5. Grave Mistakes in Accommodation
Before a Prime Minister goes and stays anywhere, a team of security experts examine the location in and out. All the necessary arrangements are made sure at the site. With the medical history of two heart attacks, it was important that Shastri’s Bedroom had an emergency oxygen supply, an emergency ring/alarm bell and an emergency telephone service. Initially, Shastri’s stay was decided to be at Intourist Hotel and all arrangements were made in that way. Nobody knows what was the reason his accommodation was changed at 11th hour from Intourist hotel to a 250 yards away villa. Further, there was no oxygen in his bedroom. There was an emergency telephone but that was in the study room, instead of being in bedroom. These sudden changes in his accommodation are acute, yet very subtle. These are very serious protocol breakdowns for a Prime Minister and apparently no one even questioned it then and there.
6. A Forged Letter
A Mumbai based weekly called “Blitz” ran an article paying condolences to Shastri Ji on 19th January 1966 in which the editor Russi Karanjia had mentioned of a letter that Shastri Ji had officially sent him before he went to Tashkent. The letter was dated 2nd January 1966. Shastri Ji had supposedly mentioned in the letter that he was positive about his forthcoming Tashkent Journey and was prone to the Tashkent declaration, while in reality, Premier Kosygin himself stated that it was difficult to bring Shastri on table for the said declaration. Two obvious things here are, the letter was forged as allegations had been made in Rajya Sabha in this regard and the corresponding government had made every escape to this question instead of providing a copy or a serial number of such letter; and the other thing is that Editor Karanjia must have made this forgery in a certain assurance, otherwise Prime Minister’s Office would have had him on fire if Shastri were returned alive for this forgery. Significant information here is, that the Blitz Weekly was a Pro-Soviet Union media. The forgery was very much questioned in Rajya Sabha and in media as well. In fact, this forgery was one of the greatest driving factors that lead the Shastri’s death issue on public ground.
People who Raised Voice
A democratic India would definitely not sit silent on a gravely suspicious death of its second Prime Minister. Rajyasabha, the Upper House of Parliament was shaken top to bottom by some of the opposition leaders of that time and even some of the ruling party leaders over this issue. Those include Members of Rajya sabha such as Shastri’s childhood friend T N Singh, Lokenath Mishra, M K Mohra, Raj Narain and Mahabir Prasad Bhargava. In the Lower House ‘Loksabha’ as well, veteran leaders like Dr. Ram Subhag Singh, Prakash Vir Shastri, Dharam Yash Dev, Atal Bihari Vajpayee and Lal Krishna Advani had held the government on serious charges. One of the prominent MPs who raised a question and also wrote a book called “Was Shastri Murdered?” was a person named Dayabhai V Patel, Dayabhai Vallabh Bhai Patel, son of Sardar Patel. His book was later banned in India, and is still hard to find.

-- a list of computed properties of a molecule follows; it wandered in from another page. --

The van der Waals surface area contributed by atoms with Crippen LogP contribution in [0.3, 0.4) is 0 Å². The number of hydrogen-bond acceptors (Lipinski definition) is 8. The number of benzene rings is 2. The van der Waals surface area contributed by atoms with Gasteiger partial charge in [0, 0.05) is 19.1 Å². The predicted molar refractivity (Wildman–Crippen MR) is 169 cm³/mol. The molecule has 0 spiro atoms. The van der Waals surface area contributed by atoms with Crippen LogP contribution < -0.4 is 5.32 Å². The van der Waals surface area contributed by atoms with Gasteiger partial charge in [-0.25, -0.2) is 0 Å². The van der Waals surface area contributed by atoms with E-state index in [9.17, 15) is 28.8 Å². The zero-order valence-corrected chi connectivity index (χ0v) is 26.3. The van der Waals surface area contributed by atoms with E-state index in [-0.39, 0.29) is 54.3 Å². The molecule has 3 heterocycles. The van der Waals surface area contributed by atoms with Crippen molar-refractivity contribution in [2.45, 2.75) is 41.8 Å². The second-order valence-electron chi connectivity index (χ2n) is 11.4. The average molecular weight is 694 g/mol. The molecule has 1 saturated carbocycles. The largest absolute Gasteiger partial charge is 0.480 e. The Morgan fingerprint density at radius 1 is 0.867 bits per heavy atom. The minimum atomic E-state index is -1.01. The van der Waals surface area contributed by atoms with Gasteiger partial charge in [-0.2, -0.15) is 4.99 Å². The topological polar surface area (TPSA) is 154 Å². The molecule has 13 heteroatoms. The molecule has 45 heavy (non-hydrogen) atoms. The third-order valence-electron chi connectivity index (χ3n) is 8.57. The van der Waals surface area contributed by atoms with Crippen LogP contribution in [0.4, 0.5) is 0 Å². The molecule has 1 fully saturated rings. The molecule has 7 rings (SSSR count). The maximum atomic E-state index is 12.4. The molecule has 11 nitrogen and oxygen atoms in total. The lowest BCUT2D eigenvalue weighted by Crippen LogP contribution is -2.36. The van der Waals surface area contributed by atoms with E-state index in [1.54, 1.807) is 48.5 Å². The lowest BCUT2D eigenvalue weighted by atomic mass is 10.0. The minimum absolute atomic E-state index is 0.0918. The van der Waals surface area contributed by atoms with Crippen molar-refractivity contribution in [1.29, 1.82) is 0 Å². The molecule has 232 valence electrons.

After 6 major observations as described above, Shastri Ji’s death mystery starts unfolding step by step. Now the question is, if he was murdered, who must have done this, and why?
1. The CIA
As India in 1960’s to 1980’s was much of a Soviet Union group country, the American Intelligence Agency CIA is the foremost suspect. Going by the records that CIA had declassified pertaining to that era, CIA never saw Shastri as a threat. Plus, CIA had produced a 14 page special report on Shastri Ji, titled “Shastri’s first year as India’s Prime Minister” in June 1965, which had in short applauded Shastri of being a good leader and had also predicted that Shastri was going to be India’s PM for a very long period. Very much certainly, CIA never saw Shastri as a threat and thus, stands negligible in any conspiracy theory of Shastri’s death.
2. The KGB
The Soviet Intelligence Agency. KGB was perhaps the most dangerous spy agency of the world. Corresponding records suggest that KGB was an entire government in disguise. So much so, that even Soviet Presidents were used to be unaware of KGB’s plans. Assassinating major global politicians was a sports to KGB spies. Most of the most dangerous poisons would attack you and no one would even doubt how did you die. Looking at the circumstances that Shastri was not ready to sign the Tashkent Declaration that benefited greatly to the USSR and the forged letter conspiracy mentioned above, KGB was a suspect for sure. What takes KGB out of this list is what brings many Indian politicians in the prime suspects. When “A Statement of Facts” issued by then Home Minister Y B Chavan had debunked almost every allegation that read Shastri’s death was unnatural, and strategically suppressed almost all the suspicions by 1970’s, a very interesting news from a Russian Tabloid “Komsomolskaya Pravda” turned the tables upside down in 1998. The story was about a Russian Butler Ahmed Sattarov who helped Mohammad Jan in preparing the food of Shastri Ji on that unfortunate night. The story was also translated in English by British Daily “Telegraph” which read that Sattarov and Mohammad Jan were taken into custody on the charges of poisoning Shastri Ji on 11/01/1966 at 4:00 AM. Though the cooks might later have turned out to be innocent but it raises 2 very important questions: